The demise of Marvel Universe Online seems to be just another notch on the belt of the MMOG marketplace. Like a small child’s first look into the swimming pool, many investors find that the shallow end of the pool is too safe and with small rewards in the end, while the deeper waters hold the large predatory fish with their big budgets and sharp teeth. Auto Assault, Asheron's Call II, Earth and Beyond and Gods and Heroes all succumbed to these treacherous waters (along with countless unreleased titles), and there seems to be little room for error in the ever-growing industry. Despite this, more and more individuals are willing to jump in and test the water, which leads to more quick exits and hasty retreats.

The strangest part of this whole scenario is the fact that Cryptic was far from a new face in the industry. City of Heroes/Villains was a well-received success and still enjoys a modest population with NCsoft, and many of the employees at Cryptic are veterans of other MMOGs. So why did Microsoft and Marvel decide to pull the plug? What scared them so much that they had to leap from the water?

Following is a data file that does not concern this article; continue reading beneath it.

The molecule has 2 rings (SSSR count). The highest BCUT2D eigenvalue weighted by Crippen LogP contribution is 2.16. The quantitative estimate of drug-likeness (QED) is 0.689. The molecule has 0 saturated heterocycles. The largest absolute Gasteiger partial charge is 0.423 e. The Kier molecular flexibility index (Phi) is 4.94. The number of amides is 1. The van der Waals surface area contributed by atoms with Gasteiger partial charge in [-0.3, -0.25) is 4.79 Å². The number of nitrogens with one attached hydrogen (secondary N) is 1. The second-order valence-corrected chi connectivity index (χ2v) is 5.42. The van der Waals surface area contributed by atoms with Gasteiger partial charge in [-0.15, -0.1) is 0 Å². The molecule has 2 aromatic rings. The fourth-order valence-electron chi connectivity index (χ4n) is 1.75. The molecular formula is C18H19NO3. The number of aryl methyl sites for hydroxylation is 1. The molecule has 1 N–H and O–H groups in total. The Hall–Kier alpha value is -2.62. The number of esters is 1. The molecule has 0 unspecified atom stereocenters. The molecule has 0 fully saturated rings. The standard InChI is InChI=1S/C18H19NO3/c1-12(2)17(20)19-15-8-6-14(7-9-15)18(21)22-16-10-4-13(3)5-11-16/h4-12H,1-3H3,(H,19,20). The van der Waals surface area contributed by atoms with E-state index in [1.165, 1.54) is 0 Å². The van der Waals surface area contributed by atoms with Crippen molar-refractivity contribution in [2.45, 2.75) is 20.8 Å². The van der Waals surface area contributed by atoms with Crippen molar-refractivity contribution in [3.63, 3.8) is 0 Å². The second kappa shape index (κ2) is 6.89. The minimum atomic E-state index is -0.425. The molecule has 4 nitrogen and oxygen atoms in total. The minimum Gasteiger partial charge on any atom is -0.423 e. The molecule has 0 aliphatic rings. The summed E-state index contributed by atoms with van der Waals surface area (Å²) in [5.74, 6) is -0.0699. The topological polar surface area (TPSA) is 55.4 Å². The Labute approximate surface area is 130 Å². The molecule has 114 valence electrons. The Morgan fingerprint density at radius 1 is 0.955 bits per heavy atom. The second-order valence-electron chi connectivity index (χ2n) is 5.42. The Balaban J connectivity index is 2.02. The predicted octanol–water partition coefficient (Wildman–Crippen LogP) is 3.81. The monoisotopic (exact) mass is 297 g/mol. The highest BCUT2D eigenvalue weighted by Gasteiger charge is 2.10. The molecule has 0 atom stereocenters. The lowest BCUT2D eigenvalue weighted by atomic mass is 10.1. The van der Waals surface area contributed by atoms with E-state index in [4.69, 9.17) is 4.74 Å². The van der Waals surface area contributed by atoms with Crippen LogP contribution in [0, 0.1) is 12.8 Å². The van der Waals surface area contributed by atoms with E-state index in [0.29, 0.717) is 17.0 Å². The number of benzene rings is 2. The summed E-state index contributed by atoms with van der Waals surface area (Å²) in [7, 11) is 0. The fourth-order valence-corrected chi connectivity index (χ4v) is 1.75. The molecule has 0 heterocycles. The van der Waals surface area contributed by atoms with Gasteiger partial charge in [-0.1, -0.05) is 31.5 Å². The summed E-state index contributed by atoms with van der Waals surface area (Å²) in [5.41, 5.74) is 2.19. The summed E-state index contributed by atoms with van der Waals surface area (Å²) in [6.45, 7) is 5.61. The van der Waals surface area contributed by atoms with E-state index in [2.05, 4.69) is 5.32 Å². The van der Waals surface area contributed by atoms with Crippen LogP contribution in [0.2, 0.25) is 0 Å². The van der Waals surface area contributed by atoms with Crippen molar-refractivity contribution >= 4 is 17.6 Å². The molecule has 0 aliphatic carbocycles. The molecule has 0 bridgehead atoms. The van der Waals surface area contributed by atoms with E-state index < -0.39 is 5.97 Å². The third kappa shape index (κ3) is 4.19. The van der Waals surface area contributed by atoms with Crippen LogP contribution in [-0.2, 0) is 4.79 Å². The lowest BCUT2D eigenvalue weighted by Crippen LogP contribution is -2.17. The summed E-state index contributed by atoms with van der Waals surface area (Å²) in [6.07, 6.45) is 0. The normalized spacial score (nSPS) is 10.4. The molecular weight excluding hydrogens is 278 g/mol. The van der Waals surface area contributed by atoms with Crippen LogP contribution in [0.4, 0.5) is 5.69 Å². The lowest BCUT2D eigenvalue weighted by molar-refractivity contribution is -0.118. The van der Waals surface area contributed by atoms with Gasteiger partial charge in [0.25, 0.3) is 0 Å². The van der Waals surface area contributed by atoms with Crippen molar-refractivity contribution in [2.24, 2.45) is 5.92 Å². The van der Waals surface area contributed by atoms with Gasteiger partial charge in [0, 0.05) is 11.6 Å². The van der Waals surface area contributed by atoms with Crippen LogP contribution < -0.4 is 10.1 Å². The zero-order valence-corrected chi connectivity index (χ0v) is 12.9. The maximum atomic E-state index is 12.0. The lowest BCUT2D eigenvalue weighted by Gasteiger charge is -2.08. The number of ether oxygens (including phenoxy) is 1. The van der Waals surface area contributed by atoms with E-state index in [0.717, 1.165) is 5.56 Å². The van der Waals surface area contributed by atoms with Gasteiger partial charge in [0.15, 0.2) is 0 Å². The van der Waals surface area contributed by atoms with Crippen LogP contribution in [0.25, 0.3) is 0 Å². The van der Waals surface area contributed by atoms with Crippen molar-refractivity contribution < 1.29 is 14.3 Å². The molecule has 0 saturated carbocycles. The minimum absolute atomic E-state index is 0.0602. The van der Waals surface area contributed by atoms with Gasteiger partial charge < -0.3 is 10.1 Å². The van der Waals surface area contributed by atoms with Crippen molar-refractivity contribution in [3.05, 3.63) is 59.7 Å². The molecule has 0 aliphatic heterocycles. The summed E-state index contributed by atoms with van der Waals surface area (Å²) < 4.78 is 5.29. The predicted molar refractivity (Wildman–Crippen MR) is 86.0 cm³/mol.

Shane Kim, VP of Microsoft Game Studios

On one side of the coin, Microsoft doesn’t have a tremendously solid track record when it comes to massively multiplayer games. From their first efforts with Asheron’s Call, Microsoft has either canceled or sold off every single massively multiplayer game that they’ve touched. And it’s a fairly extensive list: Asheron’s Call, Asheron’s Call II, Mythica, True Fantasy Live Online, and Vanguard: Saga of Heroes. For many individuals, the Marvel Universe Online cancellation will serve as another reminder of the massive games that Microsoft decided to drop before their time.